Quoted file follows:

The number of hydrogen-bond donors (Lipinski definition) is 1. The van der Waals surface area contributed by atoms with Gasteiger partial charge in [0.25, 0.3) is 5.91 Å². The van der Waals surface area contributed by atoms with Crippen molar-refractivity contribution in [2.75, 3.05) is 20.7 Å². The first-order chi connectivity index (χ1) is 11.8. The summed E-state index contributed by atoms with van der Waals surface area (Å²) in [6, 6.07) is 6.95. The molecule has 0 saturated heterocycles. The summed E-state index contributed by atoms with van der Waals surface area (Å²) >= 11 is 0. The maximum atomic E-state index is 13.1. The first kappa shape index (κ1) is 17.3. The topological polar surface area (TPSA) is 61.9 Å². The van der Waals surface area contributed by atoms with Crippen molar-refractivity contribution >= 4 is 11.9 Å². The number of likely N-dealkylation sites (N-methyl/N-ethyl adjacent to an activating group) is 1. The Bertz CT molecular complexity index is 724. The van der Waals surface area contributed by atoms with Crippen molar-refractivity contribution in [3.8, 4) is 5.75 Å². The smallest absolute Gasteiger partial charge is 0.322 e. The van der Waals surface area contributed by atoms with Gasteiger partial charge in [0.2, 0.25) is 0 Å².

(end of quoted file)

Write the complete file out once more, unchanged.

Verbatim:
The number of hydrogen-bond donors (Lipinski definition) is 1. The van der Waals surface area contributed by atoms with Gasteiger partial charge in [0.25, 0.3) is 5.91 Å². The van der Waals surface area contributed by atoms with Crippen molar-refractivity contribution in [2.75, 3.05) is 20.7 Å². The first-order chi connectivity index (χ1) is 11.8. The summed E-state index contributed by atoms with van der Waals surface area (Å²) in [6, 6.07) is 6.95. The molecule has 0 saturated heterocycles. The summed E-state index contributed by atoms with van der Waals surface area (Å²) >= 11 is 0. The maximum atomic E-state index is 13.1. The first kappa shape index (κ1) is 17.3. The topological polar surface area (TPSA) is 61.9 Å². The van der Waals surface area contributed by atoms with Crippen molar-refractivity contribution >= 4 is 11.9 Å². The number of likely N-dealkylation sites (N-methyl/N-ethyl adjacent to an activating group) is 1. The Bertz CT molecular complexity index is 724. The van der Waals surface area contributed by atoms with Crippen molar-refractivity contribution in [3.8, 4) is 5.75 Å². The smallest absolute Gasteiger partial charge is 0.322 e. The van der Waals surface area contributed by atoms with Gasteiger partial charge in [0.2, 0.25) is 0 Å².